union. On September 12 President
W. G. Lee addressed a circular let
ter to the men in which he pointed
out five reasons why he thought aI
strike would be unwise at this time
and why the men might expect to
accept some wage reduction.
He asked the men to consider the
fact that wages and working condi
tions of all classes established since
1918 were the result of a world war;
that 5,000,000 men are now unem ploy
ed; that nearly- all classes of labor
have been forced by mediation, arbi
tration, strikes or lockouts to accept
reduced rates of pay during the past
year; that the increased wages grant
ed railroad men last year were
based on increased cost of living and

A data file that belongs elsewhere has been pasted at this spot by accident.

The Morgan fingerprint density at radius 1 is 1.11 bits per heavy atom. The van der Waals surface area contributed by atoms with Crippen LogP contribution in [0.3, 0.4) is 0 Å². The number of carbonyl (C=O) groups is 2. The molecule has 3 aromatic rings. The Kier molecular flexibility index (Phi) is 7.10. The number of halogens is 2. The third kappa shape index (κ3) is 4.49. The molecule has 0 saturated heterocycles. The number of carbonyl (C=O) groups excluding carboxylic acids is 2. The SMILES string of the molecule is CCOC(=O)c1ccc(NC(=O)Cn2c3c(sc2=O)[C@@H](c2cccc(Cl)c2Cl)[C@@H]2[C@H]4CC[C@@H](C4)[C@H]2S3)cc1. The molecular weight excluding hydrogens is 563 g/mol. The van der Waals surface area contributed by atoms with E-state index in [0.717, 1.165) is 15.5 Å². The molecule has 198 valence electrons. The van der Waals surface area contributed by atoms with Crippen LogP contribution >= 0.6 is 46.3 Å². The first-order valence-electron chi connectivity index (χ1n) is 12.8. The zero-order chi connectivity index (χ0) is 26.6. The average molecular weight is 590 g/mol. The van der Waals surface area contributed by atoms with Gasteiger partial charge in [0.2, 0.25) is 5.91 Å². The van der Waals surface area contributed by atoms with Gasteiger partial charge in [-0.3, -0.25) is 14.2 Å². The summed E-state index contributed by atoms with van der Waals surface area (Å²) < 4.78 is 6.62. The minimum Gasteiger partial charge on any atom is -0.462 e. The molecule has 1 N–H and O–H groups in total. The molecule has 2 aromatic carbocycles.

that government reports indicate a
16 per cent. cut in living costs since
July 1, 1920.
The letter, however, apparently hilas
failed to influence the voting, the
general chairman reported today.
The strike vote, however, union
officials pointed out, does not neces
sarily mean the immediate calling of
a strike. The question as submitted
to the men carries a vote for oI'
against "a strike unless the wage
reduction question can be settled in
a manner satisfactory to the general
grievance committee represent ing'
the class of service in which I am
The grievance committee probably
will meet here as sooii as the vote isi
canvassed, it. was aid, an1d either
take steps to reopen negotiations
with the roads or sec a (late for the
walkout,. Mr. Lee in his letter, de
clared lie would take no hand in the
question but perimit the committee
to reach its own conclusions.
The general chairman on any rail
r'oad~ system whlere the men v'ot e to
strike will lie given authority to call
sent his followers, Mr. Lee continuedl.
ENTIERTfAINED LASTl FRIDlAY